arc: Two colours of spin wings on a shaft? Don't the colours denote different rates of drag? I've tried different colours and certainly the red are more draggy than the white, grouping at about 6-8" lower on the target at 70m.

Don't know about your knocks, but it might be worth fletching in one colour and using a pen to mark the cock fletching.

{Friday, 24 March 2000 at 12:36 MET}
Dean :

Shirley: Yes there are different drag from the different colours, but there are two or three colours in each thickness. I used to have some transparent red ones which where 0.001" thick which were like paper ( and lasted just as well ).

Tim. 6-8" at 70m is significant if that is the difference in the set of arrows that you are shooting.

{Friday, 24 March 2000 at 14:41 MET}

Lets put this into some sort of perspective. If the 'dragginess' of different colors of vanes can make 6" -8" difference at 70m, what would an over generous application of fletching glue on a set of straight vanes cause the arrow to do? You would be missing low all the time, but we don't.
Last season I shot a knackered set of ACE's which had some 10 grains difference i total arrow weight, with tatty kurly vanes, inconsistent nock fitting and different shaped points (ie. some slightly bulged, some not) and yet I was able to consistently shoot high 330's at 70m (compound). Frankly I would not put this down to luck!!! I apologise I don't see this sort of disparity from vane dragginess, there are parameters which would have much more variability!!!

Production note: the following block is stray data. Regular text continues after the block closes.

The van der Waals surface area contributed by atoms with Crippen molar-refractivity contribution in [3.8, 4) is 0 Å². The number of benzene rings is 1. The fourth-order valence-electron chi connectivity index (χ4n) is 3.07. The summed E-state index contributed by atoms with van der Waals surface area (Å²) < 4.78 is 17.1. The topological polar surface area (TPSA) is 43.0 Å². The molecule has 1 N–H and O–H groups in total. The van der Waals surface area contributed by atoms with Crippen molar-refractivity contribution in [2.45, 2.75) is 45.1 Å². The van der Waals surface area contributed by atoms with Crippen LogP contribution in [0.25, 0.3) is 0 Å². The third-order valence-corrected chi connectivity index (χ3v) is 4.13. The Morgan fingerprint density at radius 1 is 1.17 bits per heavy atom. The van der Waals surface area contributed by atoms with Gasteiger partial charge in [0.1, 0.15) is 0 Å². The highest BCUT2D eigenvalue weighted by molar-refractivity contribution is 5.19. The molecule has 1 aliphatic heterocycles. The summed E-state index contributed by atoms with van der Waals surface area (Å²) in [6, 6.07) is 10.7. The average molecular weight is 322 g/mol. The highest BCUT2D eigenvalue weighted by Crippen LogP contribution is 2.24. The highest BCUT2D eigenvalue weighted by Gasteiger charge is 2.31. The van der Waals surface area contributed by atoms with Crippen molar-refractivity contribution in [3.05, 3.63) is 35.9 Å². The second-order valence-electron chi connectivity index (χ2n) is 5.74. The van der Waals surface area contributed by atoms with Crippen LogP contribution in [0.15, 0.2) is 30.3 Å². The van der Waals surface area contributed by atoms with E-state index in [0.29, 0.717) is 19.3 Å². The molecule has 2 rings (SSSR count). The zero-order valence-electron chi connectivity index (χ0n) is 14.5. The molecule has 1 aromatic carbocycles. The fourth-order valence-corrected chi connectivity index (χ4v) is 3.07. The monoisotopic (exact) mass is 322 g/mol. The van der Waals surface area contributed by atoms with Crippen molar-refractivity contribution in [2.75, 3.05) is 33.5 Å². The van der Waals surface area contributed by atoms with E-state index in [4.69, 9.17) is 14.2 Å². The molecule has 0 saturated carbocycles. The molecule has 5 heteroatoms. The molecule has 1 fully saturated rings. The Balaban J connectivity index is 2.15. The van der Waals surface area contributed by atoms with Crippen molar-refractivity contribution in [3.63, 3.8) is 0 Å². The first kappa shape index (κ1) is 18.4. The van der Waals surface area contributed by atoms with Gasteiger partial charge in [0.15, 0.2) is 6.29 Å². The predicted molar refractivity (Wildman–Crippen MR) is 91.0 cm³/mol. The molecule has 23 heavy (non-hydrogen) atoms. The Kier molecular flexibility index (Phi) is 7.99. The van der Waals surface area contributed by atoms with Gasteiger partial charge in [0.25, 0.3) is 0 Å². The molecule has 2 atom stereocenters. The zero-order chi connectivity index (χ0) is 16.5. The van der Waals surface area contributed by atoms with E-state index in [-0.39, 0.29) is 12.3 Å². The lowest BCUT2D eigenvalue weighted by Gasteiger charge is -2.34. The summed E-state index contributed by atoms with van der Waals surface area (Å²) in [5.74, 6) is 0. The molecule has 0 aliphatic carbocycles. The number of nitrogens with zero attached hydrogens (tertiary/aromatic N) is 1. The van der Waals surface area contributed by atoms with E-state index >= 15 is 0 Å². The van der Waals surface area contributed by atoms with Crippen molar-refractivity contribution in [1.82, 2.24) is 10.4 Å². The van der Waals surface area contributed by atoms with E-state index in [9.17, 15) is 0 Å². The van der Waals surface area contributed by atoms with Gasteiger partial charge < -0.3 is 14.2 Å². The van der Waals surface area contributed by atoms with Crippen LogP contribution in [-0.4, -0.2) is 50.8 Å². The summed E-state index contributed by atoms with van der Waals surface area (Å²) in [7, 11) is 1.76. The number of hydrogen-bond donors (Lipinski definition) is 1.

{Friday, 24 March 2000 at 16:07 MET}

Tim, I'm gonna have to call you on that one. I have played with trying to shoot two different (even three different) color spin wings on a shaft. They definitely fly poorly when you do that. Kind of round and round. It has been some time since I shot another color spin wing other than white, so I don't know what exactly would happen. With a recurve bow, 6-8" group movement at long yardage could definitely occur with a change in vane. Remember, a recurve, especially a light weight one, or short draw, will have much less energy than your compound. So variations will start to come out. Again, we are talking Spin Wing brand mylar vanes. I have not shot the Kurlys, so they may be different. In fact, I have not even seen the Kurlys up close and personal, so I have no experience there. If you say that they don't have different drag coefficients in different colors, I will believe you. But with Spin Wings the results Shirley says are possible.

{Friday, 24 March 2000 at 17:18 MET}


"6-8" is the size of the X" ??? What target are you shooting ? I want to shoot it too !

The Kurly Vanes do vary in drag by color a great deal, but the people who use them are probably more into fashion than function.

{Friday, 24 March 2000 at 18:19 MET}

Thanks for the back-up, guys! I have a short draw and last season, when I found that my red spin wings tended to drop off I was pulling only about 32-33 lbs on my recurve. I now use the white and there is a huge difference - certainly enough to enable me to get a sight mark for the longer distances. Previously I'd had to aim at the top of the target to get near gold as my sight wouldn't go any lower.

I didn't say the size of the group was 6-8 inches, the difference in the positioning of the groups was, though.

{Friday, 24 March 2000 at 20:45 MET}
Han Su Kim: